Mercury, a potent neurotoxin, is used as a component of a mechanical tilt switch in thermostats, and even though 18 states now have laws restricting the sale of mercury thermostats, millions remain on walls in homes and businesses across the country. On average, each thermostat contains approximately four grams of mercury. In 1994, there were approximately 63 million mercury thermostats still in use within the residential sector alone, equal to about 277 tons of mercury. A report commissioned by the Thermostat Recycling Corporation estimated that between 4 and 8.6 million thermostats will be entering the waste stream over the next 25 years in California alone. Despite the existence of an industry-funded program created by the Thermostat Recycling Corporation, only a small fraction of mercury thermostats are being safely collected.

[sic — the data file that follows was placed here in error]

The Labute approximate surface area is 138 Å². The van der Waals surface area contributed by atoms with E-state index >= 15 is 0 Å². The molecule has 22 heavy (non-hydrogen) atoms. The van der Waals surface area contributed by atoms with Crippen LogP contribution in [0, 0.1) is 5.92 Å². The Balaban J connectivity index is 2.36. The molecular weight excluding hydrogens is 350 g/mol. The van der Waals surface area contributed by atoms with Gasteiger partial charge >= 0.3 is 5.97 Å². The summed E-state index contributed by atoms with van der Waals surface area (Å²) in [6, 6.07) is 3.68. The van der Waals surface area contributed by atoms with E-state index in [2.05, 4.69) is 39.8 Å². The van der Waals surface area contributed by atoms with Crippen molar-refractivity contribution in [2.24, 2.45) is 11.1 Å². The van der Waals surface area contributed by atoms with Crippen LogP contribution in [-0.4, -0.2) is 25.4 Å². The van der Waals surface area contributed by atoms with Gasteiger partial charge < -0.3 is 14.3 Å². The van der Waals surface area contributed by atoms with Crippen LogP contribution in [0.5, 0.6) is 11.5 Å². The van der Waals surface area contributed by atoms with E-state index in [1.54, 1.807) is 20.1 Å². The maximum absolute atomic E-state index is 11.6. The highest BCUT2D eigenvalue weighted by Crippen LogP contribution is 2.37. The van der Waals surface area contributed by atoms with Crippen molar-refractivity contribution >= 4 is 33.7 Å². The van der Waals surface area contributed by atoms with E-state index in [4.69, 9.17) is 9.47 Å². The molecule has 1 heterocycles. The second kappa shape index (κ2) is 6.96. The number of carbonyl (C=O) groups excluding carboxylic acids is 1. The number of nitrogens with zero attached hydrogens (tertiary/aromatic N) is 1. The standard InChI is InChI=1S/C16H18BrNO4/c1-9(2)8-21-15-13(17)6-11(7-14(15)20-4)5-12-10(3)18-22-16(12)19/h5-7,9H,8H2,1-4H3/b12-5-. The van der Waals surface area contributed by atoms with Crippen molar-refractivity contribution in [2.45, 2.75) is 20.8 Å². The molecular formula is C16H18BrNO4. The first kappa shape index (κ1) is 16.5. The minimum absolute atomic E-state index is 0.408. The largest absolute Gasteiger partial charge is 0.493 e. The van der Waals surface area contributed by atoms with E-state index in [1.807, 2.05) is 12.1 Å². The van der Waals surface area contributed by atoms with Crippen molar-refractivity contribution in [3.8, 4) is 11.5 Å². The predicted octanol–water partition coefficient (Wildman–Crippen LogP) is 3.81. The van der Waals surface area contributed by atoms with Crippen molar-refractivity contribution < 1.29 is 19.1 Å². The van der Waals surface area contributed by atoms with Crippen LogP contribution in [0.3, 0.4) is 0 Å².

Considering the failure of industry’s 13-year voluntary effort to increase the very low recycling rates, extended producer responsibility (EPR) laws are crucial to reducing the amount of mercury thermostats entering the waste stream. In 2010, Illinois and Rhode Island became the 8th and 9th states respectively to successfully pass a thermostat law based on model legislation developed by PSI.
What is PSI Doing on Thermostats?